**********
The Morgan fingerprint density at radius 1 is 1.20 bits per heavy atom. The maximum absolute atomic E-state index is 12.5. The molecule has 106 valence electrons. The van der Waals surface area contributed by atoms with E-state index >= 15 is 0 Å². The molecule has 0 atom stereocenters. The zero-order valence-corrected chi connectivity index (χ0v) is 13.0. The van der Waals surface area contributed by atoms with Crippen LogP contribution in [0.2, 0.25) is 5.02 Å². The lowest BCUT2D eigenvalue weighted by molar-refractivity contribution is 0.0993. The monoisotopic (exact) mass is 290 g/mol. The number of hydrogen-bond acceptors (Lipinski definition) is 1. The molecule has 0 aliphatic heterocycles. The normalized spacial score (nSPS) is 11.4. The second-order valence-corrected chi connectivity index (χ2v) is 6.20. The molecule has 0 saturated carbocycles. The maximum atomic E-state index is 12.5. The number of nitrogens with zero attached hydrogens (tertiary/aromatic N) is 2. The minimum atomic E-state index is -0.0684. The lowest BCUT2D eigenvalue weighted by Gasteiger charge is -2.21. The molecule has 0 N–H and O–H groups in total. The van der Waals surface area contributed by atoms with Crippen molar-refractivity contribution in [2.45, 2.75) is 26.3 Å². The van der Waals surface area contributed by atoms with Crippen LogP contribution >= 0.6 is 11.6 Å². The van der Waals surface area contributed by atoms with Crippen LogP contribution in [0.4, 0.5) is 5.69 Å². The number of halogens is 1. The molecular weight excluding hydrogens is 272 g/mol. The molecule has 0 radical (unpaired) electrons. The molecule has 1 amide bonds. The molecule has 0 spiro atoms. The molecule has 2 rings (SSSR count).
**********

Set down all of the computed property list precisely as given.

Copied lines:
The Morgan fingerprint density at radius 1 is 1.20 bits per heavy atom. The maximum absolute atomic E-state index is 12.5. The molecule has 106 valence electrons. The van der Waals surface area contributed by atoms with E-state index >= 15 is 0 Å². The molecule has 0 atom stereocenters. The zero-order valence-corrected chi connectivity index (χ0v) is 13.0. The van der Waals surface area contributed by atoms with Crippen LogP contribution in [0.2, 0.25) is 5.02 Å². The lowest BCUT2D eigenvalue weighted by molar-refractivity contribution is 0.0993. The monoisotopic (exact) mass is 290 g/mol. The number of hydrogen-bond acceptors (Lipinski definition) is 1. The molecule has 0 aliphatic heterocycles. The normalized spacial score (nSPS) is 11.4. The second-order valence-corrected chi connectivity index (χ2v) is 6.20. The molecule has 0 saturated carbocycles. The maximum atomic E-state index is 12.5. The number of nitrogens with zero attached hydrogens (tertiary/aromatic N) is 2. The minimum atomic E-state index is -0.0684. The lowest BCUT2D eigenvalue weighted by Gasteiger charge is -2.21. The molecule has 0 N–H and O–H groups in total. The van der Waals surface area contributed by atoms with Crippen molar-refractivity contribution in [2.45, 2.75) is 26.3 Å². The van der Waals surface area contributed by atoms with Crippen LogP contribution >= 0.6 is 11.6 Å². The van der Waals surface area contributed by atoms with Crippen LogP contribution in [0.4, 0.5) is 5.69 Å². The number of halogens is 1. The molecular weight excluding hydrogens is 272 g/mol. The molecule has 0 radical (unpaired) electrons. The molecule has 1 amide bonds. The molecule has 0 spiro atoms. The molecule has 2 rings (SSSR count).